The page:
The programme Next Generation EU (NGEU) is designed to speed up the EU recovery and spur growth over the medium and long term. More importantly, says Apostolos Thomadakis, it represents a unique opportunity to lay the foundations of a deep and liquid European safe asset. The EU is fast becoming a major player on the capital markets and a major provider of safe assets in euros, thereby reinforcing the international role of the euro. The funding of a considerable part of NGEU by green bonds, means that the EU – as a leader in green bonds issuance – will manage the largest green bond scheme in the world. For the first time ever, through NGEU there is an inherent fiscal stabilization effect for the EU budget.
A bit more than ten years ago, in response to the European sovereign debt crisis, the newly established European Stability Mechanism (ESM) had – at that time – a lending capacity of EUR 60 billion. Alongside that, the European Financial Stability Facility (EFSF) was equipped with an additional EUR 400 billion, bringing the combined firewall to about EUR 500 billion. In 2020, the EU had in total EUR 800 billion of safe assets (i.e. the European Commission [EC] issuance, the ESM Pandemic Crisis Support, and the European Investment Bank [EIB] financing), which is estimated to reach almost EUR 2 trillion over the coming years. Adding the double-A and triple-A issuers, such as Germany and the Netherlands, issuance of European safe assets can be at the range of EUR 5-5.5 trillion. However, this is still not enough. The US has about 90% of GDP in safe assets, compared to Europe’s 40% of GDP.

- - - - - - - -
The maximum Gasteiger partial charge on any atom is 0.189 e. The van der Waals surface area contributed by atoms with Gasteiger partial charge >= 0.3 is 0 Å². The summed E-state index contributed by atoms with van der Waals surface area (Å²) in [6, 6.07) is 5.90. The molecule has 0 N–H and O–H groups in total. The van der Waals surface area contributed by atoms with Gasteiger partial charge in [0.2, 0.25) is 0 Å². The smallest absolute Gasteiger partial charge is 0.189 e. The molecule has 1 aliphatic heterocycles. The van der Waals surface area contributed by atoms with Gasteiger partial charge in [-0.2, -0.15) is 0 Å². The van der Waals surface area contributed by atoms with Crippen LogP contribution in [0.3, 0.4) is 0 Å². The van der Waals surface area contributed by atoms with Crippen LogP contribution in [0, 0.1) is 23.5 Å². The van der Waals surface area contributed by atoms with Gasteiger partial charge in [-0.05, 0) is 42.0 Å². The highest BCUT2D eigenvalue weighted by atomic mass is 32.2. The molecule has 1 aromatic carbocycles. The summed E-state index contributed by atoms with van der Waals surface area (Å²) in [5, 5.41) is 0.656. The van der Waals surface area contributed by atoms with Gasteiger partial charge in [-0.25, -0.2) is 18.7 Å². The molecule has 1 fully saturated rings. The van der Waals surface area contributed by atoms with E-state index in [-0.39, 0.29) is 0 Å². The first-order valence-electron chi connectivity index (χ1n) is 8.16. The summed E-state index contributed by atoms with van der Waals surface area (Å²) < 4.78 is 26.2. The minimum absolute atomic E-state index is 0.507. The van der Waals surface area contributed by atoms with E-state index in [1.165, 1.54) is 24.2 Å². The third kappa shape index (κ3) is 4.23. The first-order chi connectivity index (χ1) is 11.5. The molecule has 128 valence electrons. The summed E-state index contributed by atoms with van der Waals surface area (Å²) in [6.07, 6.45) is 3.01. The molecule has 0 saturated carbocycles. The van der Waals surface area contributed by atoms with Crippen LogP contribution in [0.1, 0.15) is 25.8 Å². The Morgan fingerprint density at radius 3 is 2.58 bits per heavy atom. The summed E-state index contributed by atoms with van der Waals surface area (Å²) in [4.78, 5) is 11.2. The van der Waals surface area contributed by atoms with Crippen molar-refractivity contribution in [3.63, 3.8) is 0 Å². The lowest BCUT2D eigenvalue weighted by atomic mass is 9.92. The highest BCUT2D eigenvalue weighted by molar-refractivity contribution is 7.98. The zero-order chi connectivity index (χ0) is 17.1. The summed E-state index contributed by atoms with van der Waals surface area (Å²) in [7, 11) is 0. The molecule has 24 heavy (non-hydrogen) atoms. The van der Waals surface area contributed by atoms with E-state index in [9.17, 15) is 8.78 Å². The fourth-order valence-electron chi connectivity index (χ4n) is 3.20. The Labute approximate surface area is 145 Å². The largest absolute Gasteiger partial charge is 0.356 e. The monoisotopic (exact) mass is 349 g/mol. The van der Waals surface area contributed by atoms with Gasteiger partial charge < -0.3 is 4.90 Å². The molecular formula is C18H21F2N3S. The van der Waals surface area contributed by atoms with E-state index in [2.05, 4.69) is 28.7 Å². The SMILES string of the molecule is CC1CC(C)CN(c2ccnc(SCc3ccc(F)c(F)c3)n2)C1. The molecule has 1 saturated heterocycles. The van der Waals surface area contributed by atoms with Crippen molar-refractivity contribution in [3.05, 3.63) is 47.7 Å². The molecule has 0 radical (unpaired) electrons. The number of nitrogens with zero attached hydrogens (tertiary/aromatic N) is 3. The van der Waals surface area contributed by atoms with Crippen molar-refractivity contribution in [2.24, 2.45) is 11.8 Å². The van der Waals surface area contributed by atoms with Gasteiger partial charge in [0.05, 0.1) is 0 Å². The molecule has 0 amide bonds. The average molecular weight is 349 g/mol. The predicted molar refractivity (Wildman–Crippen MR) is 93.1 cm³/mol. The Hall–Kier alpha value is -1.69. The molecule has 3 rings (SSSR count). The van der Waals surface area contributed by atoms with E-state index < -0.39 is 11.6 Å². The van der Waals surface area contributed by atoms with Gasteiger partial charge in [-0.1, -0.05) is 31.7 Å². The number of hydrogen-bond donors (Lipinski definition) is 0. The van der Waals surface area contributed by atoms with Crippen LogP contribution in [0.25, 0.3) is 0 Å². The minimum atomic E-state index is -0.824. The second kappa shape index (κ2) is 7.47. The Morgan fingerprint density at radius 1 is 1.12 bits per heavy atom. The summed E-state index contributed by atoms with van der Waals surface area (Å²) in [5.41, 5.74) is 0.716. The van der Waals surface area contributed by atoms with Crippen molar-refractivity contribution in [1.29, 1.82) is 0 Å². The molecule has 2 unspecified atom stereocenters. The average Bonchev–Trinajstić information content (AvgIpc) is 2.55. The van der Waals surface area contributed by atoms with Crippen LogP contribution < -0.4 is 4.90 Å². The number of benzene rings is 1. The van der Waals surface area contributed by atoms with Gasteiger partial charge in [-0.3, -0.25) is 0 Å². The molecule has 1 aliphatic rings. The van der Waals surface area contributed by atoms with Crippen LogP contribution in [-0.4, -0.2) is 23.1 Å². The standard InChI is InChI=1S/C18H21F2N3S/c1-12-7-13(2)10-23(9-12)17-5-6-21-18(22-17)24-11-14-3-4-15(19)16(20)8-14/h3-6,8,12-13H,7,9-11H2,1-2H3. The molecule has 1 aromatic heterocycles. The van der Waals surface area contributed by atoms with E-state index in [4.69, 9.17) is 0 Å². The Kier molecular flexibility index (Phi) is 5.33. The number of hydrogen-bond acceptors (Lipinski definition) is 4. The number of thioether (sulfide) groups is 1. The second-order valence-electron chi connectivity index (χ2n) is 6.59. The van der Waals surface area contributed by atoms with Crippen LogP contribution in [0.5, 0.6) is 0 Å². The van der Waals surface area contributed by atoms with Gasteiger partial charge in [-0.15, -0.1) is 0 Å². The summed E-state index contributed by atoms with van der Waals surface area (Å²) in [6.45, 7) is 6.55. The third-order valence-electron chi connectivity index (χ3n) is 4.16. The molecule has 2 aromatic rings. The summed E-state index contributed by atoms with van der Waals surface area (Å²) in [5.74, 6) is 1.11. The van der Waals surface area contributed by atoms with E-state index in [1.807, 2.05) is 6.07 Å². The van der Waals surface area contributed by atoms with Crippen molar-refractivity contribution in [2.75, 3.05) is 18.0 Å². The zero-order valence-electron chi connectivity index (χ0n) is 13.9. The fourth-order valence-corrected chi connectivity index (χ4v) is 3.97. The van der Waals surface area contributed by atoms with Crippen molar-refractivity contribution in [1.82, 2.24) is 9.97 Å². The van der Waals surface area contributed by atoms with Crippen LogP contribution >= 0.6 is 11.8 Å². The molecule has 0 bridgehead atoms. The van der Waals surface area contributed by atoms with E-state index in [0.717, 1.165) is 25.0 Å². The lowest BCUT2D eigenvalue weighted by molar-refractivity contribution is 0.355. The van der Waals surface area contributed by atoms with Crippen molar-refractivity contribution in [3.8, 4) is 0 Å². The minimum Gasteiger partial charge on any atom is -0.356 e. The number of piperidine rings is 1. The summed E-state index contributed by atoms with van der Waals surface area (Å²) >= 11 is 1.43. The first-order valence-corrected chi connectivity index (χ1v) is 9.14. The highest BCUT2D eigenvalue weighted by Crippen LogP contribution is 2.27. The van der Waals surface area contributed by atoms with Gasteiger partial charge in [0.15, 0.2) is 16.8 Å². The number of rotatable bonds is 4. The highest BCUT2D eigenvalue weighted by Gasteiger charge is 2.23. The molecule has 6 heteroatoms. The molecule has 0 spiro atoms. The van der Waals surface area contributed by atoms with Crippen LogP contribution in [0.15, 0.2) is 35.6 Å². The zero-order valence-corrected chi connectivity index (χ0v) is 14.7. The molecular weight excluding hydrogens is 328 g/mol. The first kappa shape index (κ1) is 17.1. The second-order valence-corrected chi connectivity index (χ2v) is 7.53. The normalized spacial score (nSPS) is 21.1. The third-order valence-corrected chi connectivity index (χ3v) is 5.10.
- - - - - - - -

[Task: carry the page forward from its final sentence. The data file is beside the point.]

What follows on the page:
In order to be able to overcome different crises, different tools are needed. The current pandemic has hit countries very symmetrically, as opposed to the global financial crisis, where the impact was more heterogenous across countries. Whereas for the latter – where reforms and restructuring were needed – the ESM toolkit proved to be very useful, Covid-19 requires a very different approach. Having an EU-27 blended bond like the one offered under the Next Generation EU (NGEU) programme, represents a unique opportunity to lay the foundations for a truly European safe asset. NGEU borrowing will be used up for loans and, for the first time, to finance grants.
In the context of the NGEU, the EC is acting like a de facto sovereign issuer. This requires building a primary dealer network with 42 banks, launching the EU-Bill programme, starting bond auctions, maintaining a regular communication with investors through funding plans, engaging with Member States and debt management offices (DMOs), as well as trying to broaden the investor base to reach investors across the world (13% of SURE bonds are sold to overseas investors, and about 10% of the NGEU bonds). The aim is to set the EU on the path as the benchmark green bond issuer and to build a liquid curve from 5 to 30 years.
One very important difference with a sovereign issuer who has rolling financing needs, is that the EC issues debt for very delineate policies. Having said that, there are two important consequences. First, issuance is very closely linked to what the expenditure needs of the European economy are – both in terms of timelines and amount. Second, debt issuance is limited and it will cease in 2026 for the NGEU. Whether this will prevent the EU from achieving similar liquidity to that of France and Germany, remains to be seen. However, refinancing could go beyond 2026 for another ten years, up until 2036.